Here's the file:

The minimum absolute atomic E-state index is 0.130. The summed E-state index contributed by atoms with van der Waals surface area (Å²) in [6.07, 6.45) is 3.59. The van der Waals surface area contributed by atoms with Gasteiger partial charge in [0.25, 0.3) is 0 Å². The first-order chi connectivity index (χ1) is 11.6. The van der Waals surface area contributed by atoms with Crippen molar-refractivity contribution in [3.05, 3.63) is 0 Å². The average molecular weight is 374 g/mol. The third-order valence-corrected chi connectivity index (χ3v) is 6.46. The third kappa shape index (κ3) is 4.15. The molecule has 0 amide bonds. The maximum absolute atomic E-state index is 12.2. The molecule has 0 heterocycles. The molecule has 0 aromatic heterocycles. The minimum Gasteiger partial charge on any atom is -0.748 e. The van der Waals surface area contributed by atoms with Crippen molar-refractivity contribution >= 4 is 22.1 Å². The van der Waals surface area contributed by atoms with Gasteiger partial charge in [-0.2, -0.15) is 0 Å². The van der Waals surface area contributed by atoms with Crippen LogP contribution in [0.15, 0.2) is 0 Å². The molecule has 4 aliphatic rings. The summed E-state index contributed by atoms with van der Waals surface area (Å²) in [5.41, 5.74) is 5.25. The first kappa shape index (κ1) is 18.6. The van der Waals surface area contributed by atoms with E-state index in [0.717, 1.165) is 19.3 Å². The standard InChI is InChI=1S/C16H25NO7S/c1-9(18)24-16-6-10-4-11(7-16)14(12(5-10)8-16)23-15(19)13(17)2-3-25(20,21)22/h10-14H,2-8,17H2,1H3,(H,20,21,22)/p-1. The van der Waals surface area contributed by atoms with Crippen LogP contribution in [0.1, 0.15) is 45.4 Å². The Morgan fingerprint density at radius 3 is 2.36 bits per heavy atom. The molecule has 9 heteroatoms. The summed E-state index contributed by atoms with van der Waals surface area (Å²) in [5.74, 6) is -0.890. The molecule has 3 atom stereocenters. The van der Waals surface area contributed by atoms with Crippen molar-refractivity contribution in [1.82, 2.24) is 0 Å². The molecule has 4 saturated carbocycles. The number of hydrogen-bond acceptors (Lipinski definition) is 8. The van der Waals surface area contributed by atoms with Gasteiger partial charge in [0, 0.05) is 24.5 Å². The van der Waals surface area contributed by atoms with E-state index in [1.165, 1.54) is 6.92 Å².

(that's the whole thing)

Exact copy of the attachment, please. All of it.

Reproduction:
The minimum absolute atomic E-state index is 0.130. The summed E-state index contributed by atoms with van der Waals surface area (Å²) in [6.07, 6.45) is 3.59. The van der Waals surface area contributed by atoms with Gasteiger partial charge in [0.25, 0.3) is 0 Å². The first-order chi connectivity index (χ1) is 11.6. The van der Waals surface area contributed by atoms with Crippen molar-refractivity contribution in [3.05, 3.63) is 0 Å². The average molecular weight is 374 g/mol. The third-order valence-corrected chi connectivity index (χ3v) is 6.46. The third kappa shape index (κ3) is 4.15. The molecule has 0 amide bonds. The maximum absolute atomic E-state index is 12.2. The molecule has 0 heterocycles. The molecule has 0 aromatic heterocycles. The minimum Gasteiger partial charge on any atom is -0.748 e. The van der Waals surface area contributed by atoms with Crippen molar-refractivity contribution >= 4 is 22.1 Å². The van der Waals surface area contributed by atoms with Gasteiger partial charge in [-0.2, -0.15) is 0 Å². The van der Waals surface area contributed by atoms with Crippen LogP contribution in [0.15, 0.2) is 0 Å². The molecule has 4 aliphatic rings. The summed E-state index contributed by atoms with van der Waals surface area (Å²) in [5.41, 5.74) is 5.25. The first kappa shape index (κ1) is 18.6. The van der Waals surface area contributed by atoms with E-state index in [0.717, 1.165) is 19.3 Å². The standard InChI is InChI=1S/C16H25NO7S/c1-9(18)24-16-6-10-4-11(7-16)14(12(5-10)8-16)23-15(19)13(17)2-3-25(20,21)22/h10-14H,2-8,17H2,1H3,(H,20,21,22)/p-1. The van der Waals surface area contributed by atoms with Crippen LogP contribution in [0.1, 0.15) is 45.4 Å². The Morgan fingerprint density at radius 3 is 2.36 bits per heavy atom. The molecule has 9 heteroatoms. The summed E-state index contributed by atoms with van der Waals surface area (Å²) in [5.74, 6) is -0.890. The molecule has 3 atom stereocenters. The van der Waals surface area contributed by atoms with Crippen molar-refractivity contribution in [1.82, 2.24) is 0 Å². The molecule has 4 saturated carbocycles. The number of hydrogen-bond acceptors (Lipinski definition) is 8. The van der Waals surface area contributed by atoms with Gasteiger partial charge in [0, 0.05) is 24.5 Å². The van der Waals surface area contributed by atoms with E-state index in [1.165, 1.54) is 6.92 Å².